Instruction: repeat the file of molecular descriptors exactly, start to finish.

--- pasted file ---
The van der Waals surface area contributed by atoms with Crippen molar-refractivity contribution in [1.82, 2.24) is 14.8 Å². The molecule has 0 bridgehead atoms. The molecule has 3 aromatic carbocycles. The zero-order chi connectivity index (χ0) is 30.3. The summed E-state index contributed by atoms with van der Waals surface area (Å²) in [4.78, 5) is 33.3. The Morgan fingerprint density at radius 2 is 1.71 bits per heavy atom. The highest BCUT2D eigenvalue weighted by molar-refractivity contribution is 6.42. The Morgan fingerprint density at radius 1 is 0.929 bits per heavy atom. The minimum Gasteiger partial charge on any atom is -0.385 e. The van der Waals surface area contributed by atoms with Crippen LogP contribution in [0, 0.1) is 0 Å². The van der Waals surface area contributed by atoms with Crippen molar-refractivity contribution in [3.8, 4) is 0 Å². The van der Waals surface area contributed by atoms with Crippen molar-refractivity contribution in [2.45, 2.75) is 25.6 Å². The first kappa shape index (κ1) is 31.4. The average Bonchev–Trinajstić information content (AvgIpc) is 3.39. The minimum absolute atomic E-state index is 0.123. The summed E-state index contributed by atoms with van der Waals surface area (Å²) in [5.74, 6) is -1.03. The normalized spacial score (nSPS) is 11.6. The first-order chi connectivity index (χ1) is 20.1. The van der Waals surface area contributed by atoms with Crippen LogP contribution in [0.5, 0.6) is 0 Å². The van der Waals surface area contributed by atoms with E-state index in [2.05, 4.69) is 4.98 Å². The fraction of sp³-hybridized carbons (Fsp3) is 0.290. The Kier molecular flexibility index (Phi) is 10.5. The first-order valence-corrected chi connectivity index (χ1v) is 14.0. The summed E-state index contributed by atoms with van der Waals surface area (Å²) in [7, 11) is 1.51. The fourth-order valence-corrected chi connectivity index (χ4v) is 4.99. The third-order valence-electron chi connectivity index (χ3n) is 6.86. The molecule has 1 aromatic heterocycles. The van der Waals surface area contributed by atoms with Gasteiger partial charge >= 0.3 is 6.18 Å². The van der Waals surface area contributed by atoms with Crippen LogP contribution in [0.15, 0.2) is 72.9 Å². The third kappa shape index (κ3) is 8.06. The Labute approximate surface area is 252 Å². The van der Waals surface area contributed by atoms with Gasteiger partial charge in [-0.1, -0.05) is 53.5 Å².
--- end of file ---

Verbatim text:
The van der Waals surface area contributed by atoms with Crippen molar-refractivity contribution in [1.82, 2.24) is 14.8 Å². The molecule has 0 bridgehead atoms. The molecule has 3 aromatic carbocycles. The zero-order chi connectivity index (χ0) is 30.3. The summed E-state index contributed by atoms with van der Waals surface area (Å²) in [4.78, 5) is 33.3. The Morgan fingerprint density at radius 2 is 1.71 bits per heavy atom. The highest BCUT2D eigenvalue weighted by molar-refractivity contribution is 6.42. The Morgan fingerprint density at radius 1 is 0.929 bits per heavy atom. The minimum Gasteiger partial charge on any atom is -0.385 e. The van der Waals surface area contributed by atoms with Crippen LogP contribution in [0, 0.1) is 0 Å². The van der Waals surface area contributed by atoms with Crippen molar-refractivity contribution in [3.8, 4) is 0 Å². The van der Waals surface area contributed by atoms with Crippen molar-refractivity contribution in [2.45, 2.75) is 25.6 Å². The first kappa shape index (κ1) is 31.4. The average Bonchev–Trinajstić information content (AvgIpc) is 3.39. The minimum absolute atomic E-state index is 0.123. The summed E-state index contributed by atoms with van der Waals surface area (Å²) in [5.74, 6) is -1.03. The normalized spacial score (nSPS) is 11.6. The first-order chi connectivity index (χ1) is 20.1. The van der Waals surface area contributed by atoms with Crippen LogP contribution in [0.5, 0.6) is 0 Å². The van der Waals surface area contributed by atoms with E-state index in [2.05, 4.69) is 4.98 Å². The fraction of sp³-hybridized carbons (Fsp3) is 0.290. The Kier molecular flexibility index (Phi) is 10.5. The first-order valence-corrected chi connectivity index (χ1v) is 14.0. The summed E-state index contributed by atoms with van der Waals surface area (Å²) in [7, 11) is 1.51. The fourth-order valence-corrected chi connectivity index (χ4v) is 4.99. The third-order valence-electron chi connectivity index (χ3n) is 6.86. The molecule has 1 aromatic heterocycles. The van der Waals surface area contributed by atoms with Gasteiger partial charge >= 0.3 is 6.18 Å². The van der Waals surface area contributed by atoms with Crippen LogP contribution in [0.15, 0.2) is 72.9 Å². The third kappa shape index (κ3) is 8.06. The Labute approximate surface area is 252 Å². The van der Waals surface area contributed by atoms with Gasteiger partial charge in [-0.1, -0.05) is 53.5 Å².